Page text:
By JAMES DAWSON
Front Row Features Film Critic
Don’t believe the hate. Although Fox’s “Fantastic 4” franchise reboot has endured months of toxic pre-release buzz from Internet know-nothings who didn’t bother waiting to see the actual movie, the finished product turns out to be an impressive and unusual hybrid of horror and heroics. It won’t be for everyone—it’s probably too intense, bloody and grim for kids who would be better off at the more family-friendly “Ant-Man,” for example—but that’s not a bad thing.
This new take also is unfaithful to its source material in numerous ways, which won’t please the faction of comic-book fans hoping the film will fail at the box office so Marvel Studios might regain the rights to the characters from Fox.
The fact that this gritty and sometimes unexpectedly poignant origin story isn’t your typical lightweight super-flick actually works in its favor, allowing it to make a clean break from its two disappointing and more conventional predecessors (2005’s “Fantastic Four” and 2007’s “Fantastic 4: Rise of the Silver Surfer”). The new version isn’t as dreadfully dismal and pretentiously self-important as Christopher Nolan’s “Dark Knight” Batman trilogy, but it definitely has more in common with those downers than it does with Marvel’s more colorfully uplifting Avengers outings (and those of that team’s solo members).
Boy genius Reed Richards (Owen Judge) gets no respect when he announces on Career Day that he wants to build a teleporter. When he’s caught rummaging for parts in the salvage yard owned by the family of classmate Ben Grimm (Evan Hannemann), the two strike up a friendship that carries over into young adulthood (when the two are played by Miles Teller and Jamie Bell).
Reed is recruited by Dr. Franklin Storm (Reg E. Cathey) to continue working on his project for a New York research firm. Dr. Storm’s deadpan-serious daughter Sue (Kate Mara) and his street-racing son Johnny (Michael B. Jordan) also are on the team, whose wild card is the brilliant but sneeringly cynical Victor Von Doom (Toby Kebbell).
A disastrous test of their resulting invention gives all of the young folks abilities they can’t at first control: Reed can stretch, Sue can turn invisible and make force fields, Johnny can ignite himself and fly and Ben is transformed into a powerful rock-like monster. Instead of showing those transformations as exciting or thrilling, the movie initially portrays them as agonizing, terrifying and, in Ben’s case, tragically sad.
The four are imprisoned by the American military, which as usual these days is portrayed as evil, heartless and cruelly manipulative. (During the teleporter’s development, a character remarks that the waterboarding US government might use the resulting dimensional gateway to disappear prisoners Guantanamo-style.) Later, audiences who give the plot a little thought can deduce that the movie’s murderously sadistic villain literally has cloaked himself in the American flag (although one rendered unrecognizably stars-and-stripesless).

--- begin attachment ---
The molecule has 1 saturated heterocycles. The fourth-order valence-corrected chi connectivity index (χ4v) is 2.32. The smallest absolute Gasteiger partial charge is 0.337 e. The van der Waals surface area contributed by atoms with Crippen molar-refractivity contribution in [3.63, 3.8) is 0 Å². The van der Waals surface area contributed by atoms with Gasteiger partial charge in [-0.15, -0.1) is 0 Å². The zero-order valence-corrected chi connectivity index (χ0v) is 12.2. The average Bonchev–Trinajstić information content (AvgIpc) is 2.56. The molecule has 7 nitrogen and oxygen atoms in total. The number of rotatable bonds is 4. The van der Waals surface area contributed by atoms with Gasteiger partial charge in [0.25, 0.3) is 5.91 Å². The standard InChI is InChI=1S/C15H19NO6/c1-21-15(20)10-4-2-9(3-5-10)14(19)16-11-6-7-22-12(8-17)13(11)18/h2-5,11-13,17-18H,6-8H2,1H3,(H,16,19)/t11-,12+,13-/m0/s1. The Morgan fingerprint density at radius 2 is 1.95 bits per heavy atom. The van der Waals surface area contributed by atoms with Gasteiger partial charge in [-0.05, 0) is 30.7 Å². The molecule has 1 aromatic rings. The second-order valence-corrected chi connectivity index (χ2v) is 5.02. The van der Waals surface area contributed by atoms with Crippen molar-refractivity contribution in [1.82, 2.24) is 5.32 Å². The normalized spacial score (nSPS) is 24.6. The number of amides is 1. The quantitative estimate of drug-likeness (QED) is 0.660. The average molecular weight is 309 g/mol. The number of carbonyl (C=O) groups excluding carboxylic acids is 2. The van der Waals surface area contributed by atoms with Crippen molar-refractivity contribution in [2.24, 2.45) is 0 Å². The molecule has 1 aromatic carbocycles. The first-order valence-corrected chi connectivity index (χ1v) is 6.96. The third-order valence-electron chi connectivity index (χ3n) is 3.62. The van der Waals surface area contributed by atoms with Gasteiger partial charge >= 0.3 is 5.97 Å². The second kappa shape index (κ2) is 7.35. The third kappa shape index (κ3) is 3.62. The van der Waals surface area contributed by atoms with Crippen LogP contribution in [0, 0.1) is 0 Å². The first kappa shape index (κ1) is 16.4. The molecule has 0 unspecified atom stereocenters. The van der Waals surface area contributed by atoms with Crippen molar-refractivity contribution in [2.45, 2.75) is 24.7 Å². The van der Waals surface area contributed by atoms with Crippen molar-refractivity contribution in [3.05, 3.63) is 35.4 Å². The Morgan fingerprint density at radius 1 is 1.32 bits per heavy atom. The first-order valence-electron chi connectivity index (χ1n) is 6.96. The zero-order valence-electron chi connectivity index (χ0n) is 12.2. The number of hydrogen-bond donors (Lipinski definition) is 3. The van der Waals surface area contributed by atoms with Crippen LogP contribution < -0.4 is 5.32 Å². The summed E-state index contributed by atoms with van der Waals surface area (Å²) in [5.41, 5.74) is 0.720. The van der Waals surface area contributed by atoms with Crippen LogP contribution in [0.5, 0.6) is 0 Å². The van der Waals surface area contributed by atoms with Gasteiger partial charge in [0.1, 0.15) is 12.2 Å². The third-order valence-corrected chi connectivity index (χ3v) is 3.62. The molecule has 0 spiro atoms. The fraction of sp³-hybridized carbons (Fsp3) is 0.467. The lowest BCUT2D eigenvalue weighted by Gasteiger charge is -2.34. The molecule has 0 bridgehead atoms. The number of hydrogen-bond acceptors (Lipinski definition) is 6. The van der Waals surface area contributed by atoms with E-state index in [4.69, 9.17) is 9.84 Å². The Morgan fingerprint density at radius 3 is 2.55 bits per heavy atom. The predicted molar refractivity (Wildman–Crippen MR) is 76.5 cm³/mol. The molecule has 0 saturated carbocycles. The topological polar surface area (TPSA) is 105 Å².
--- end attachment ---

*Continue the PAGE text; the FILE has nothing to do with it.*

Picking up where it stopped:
Like the unglamorous real-world settings of director Josh Trank’s 2012 teens-with-powers movie “Chronicle,” the Baxter Building research lab in “Fantastic 4” looks more like a believable warehouse-type workplace than a high-tech CGI fantasyland. The fact that the hellish landscape of the mysterious “Planet Zero” is barely special-effects adequate somehow complements that retro no-frills look, giving the scenes that take place there a bygone-era SF patina.
The movie’s resolutely non-tongue-in-cheek screenplay (by Simon Kinberg, Jeremy Slater and Trank) has some flaws. It’s impossible to believe that one member of the team would stay out of contact for a very extended period, or that none of them would go to the media to get their story out and draw attention to their plight.
Also, changing Johnny Storm’s race from white (which he has been in the comics for more than 50 years) to black seems like an unnecessary exercise in diversity-inspired novelty. The change’s only purpose is to set up an awkward inquiry about Johnny’s white sister Sue’s unusual family dynamics. (Nick Fury underwent the same racial transition in Marvel Studios’ Avengers-related films.)
The movie suffers from having an unfortunately corny coda that’s aggravatingly inconsistent with the rest of the film, precisely because it feels too much like a generic scene from a more traditional comic-book flick.
It’s better when it stays human enough to have even its more noble characters agree to hijack their invention in order to grab recognition and explorer glory for themselves, instead of letting some unknown NASA pilot have that honor. “Forget Neil Armstrong,” one of them irreverently remarks, referring to the fact that no one remembers Apollo program engineers but everyone knows who first stepped foot on the moon.
“Fantastic 4” offers such an interesting departure from standard superhero fare that it deserves consideration from viewers who are willing to form their own opinions about it, instead of mindlessly repeating a misguided meme.